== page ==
Which markets look strongest for AEC firms in 2008? For insight on that question, let's turn to two respected authorities: Building Design+Construction's chief economist, Dr. Jim Haughey, and ZweigWhite's 2008 AEC Industry Outlook. Here's what they're saying about the coming year:
Consensus hot markets for 2008 (from ZweigWhite's AEC Business Trends Survey, based on responses from 44 firms): healthcare, higher education, K-12 schools, and commercial office buildings. (ZweigWhite also lists highways and bridges, a sector we do not cover in BD+C.)
Healthcare: Both ZweigWhite and Haughey see healthcare as their #1 market, although our economist sees the sector more as “steady” than “hot.” Still, not a bad market to be in. As ZweigWhite put it, “The needs are high, and the money is there.” Greater revenue from healthcare insurance reimbursement will translate into more capital for construction projects. Demographic factors, particularly the aging of the population as baby boomers start retiring and going on Medicare, will be huge. Technology advances will just keep pushing competing hospitals to keep upgrading their facilities: Who's going to go to a hospital with an outdated CAT scanner when another hospital down the street has the latest gadget?
Higher education: Again, an easy choice for ZweigWhite and economist Haughey. “Higher education construction is at record levels, and colleges and universities are still upgrading and expanding residence halls and educational facilities to deal with increasing enrollments,” ZweigWhite reports. The driving force: competition for students. Prospective students and their parents are basing the choice of which college to attend at least in part on how high the new rock-climbing wall is.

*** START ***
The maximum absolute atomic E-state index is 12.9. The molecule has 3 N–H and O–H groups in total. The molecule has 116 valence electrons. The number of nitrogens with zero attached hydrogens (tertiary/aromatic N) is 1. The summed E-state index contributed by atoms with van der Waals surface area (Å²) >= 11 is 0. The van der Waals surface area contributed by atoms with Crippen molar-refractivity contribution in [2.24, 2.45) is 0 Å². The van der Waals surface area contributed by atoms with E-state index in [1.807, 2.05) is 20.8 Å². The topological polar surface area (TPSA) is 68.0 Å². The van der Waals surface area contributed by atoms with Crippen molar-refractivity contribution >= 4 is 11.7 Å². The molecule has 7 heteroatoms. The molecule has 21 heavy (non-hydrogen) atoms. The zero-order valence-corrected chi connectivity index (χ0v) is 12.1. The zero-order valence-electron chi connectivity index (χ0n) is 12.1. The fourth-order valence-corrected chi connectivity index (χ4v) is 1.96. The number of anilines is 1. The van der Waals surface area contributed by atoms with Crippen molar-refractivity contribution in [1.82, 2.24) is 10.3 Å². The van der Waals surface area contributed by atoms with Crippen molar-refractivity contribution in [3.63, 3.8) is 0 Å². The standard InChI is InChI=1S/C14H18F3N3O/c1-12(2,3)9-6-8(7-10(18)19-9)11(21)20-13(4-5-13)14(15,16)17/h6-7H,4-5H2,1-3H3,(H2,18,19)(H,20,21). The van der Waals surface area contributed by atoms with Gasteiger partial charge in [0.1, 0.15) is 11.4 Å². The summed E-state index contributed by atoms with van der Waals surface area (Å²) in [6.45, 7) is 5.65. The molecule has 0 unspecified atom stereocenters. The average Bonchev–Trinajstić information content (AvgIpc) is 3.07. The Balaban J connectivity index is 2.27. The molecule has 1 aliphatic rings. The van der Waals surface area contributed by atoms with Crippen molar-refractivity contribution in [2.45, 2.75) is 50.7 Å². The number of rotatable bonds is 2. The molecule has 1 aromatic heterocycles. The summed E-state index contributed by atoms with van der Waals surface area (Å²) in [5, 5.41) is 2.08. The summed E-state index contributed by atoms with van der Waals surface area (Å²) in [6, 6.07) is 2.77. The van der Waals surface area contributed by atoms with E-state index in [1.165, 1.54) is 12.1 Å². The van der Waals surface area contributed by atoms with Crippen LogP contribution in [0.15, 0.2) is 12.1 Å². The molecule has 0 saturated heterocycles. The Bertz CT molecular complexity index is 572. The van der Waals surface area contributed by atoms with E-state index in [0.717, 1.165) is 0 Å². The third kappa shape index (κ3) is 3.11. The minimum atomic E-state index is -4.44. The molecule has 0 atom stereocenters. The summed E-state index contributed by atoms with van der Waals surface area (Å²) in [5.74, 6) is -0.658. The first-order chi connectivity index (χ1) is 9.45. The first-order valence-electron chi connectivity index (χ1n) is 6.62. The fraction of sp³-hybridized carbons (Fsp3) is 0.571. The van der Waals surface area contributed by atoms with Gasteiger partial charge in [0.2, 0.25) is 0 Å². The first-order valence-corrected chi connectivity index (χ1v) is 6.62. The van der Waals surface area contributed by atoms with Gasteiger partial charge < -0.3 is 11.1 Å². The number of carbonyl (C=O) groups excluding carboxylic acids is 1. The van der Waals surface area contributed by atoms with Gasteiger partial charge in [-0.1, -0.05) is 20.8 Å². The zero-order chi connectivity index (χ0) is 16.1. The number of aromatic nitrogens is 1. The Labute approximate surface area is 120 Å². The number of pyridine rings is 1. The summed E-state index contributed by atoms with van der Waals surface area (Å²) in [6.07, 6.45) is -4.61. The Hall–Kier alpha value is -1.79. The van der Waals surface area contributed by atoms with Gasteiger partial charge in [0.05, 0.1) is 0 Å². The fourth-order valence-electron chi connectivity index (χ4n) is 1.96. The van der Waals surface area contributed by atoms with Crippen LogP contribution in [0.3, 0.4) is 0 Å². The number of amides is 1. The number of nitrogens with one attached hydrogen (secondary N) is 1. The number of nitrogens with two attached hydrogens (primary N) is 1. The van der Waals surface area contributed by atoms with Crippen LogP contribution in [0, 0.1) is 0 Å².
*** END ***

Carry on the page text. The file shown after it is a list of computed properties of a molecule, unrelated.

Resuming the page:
K-12 schools: Haughey says elementary school construction, primarily replacement facilities, has picked up in the last few months,. At the high school level, says Haughey, the bulge in the student population is in the 10th grade, so school districts will be building to meet that demand. ZweigWhite sees the K-12 market flattening somewhat, but still “large and solid” for design and construction firms, with enrollment beginning to grow again. Both Haughey and ZweigWhite see a potential downside in declining tax revenues (both property taxes and other state revenues) hitting school budgets and other public building budgets in '08.
Commercial office buildings: Haughey is sanguine here, pointing to recent trends that show improvement in the office, retail, and hotel sectors.
Finally, Haughey says there has been an uptick in the cost of building materials in the last few months, and construction wages were up 1% in November 2007 (the last reporting period), both factors that could be bode ill for keeping project costs in line. Labor and materials are still in relatively tight supply. In short, 2008 is not going to be a walk in the park. Just thank your lucky stars you're not designing or building single-family homes.
To order the ZweigWhite report ($295 + $8 s/h), go to: www.zweigwhite.com/bookstore .